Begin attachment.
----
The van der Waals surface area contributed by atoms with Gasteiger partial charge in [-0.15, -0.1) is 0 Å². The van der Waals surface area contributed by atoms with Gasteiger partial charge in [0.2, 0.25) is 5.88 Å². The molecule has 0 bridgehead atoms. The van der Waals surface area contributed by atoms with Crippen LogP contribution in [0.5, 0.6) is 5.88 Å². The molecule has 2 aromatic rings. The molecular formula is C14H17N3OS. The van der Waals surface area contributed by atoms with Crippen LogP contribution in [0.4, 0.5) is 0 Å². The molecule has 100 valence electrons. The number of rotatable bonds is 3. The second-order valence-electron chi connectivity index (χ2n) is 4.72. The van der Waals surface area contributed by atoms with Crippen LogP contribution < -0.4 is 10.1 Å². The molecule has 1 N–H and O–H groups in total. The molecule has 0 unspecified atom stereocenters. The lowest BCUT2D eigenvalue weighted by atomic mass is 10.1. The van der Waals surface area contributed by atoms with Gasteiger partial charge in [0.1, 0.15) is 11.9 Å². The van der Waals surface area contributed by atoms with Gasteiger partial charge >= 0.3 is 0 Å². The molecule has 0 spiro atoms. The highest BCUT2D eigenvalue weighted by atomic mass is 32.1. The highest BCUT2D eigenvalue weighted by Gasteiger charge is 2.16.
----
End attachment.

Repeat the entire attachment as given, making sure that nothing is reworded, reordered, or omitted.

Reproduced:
The van der Waals surface area contributed by atoms with Gasteiger partial charge in [-0.15, -0.1) is 0 Å². The van der Waals surface area contributed by atoms with Gasteiger partial charge in [0.2, 0.25) is 5.88 Å². The molecule has 0 bridgehead atoms. The van der Waals surface area contributed by atoms with Crippen LogP contribution in [0.5, 0.6) is 5.88 Å². The molecule has 2 aromatic rings. The molecular formula is C14H17N3OS. The van der Waals surface area contributed by atoms with Crippen LogP contribution in [0.4, 0.5) is 0 Å². The molecule has 100 valence electrons. The number of rotatable bonds is 3. The second-order valence-electron chi connectivity index (χ2n) is 4.72. The van der Waals surface area contributed by atoms with Crippen LogP contribution < -0.4 is 10.1 Å². The molecule has 1 N–H and O–H groups in total. The molecule has 0 unspecified atom stereocenters. The lowest BCUT2D eigenvalue weighted by atomic mass is 10.1. The van der Waals surface area contributed by atoms with Gasteiger partial charge in [0.1, 0.15) is 11.9 Å². The van der Waals surface area contributed by atoms with Gasteiger partial charge >= 0.3 is 0 Å². The molecule has 0 spiro atoms. The highest BCUT2D eigenvalue weighted by atomic mass is 32.1. The highest BCUT2D eigenvalue weighted by Gasteiger charge is 2.16.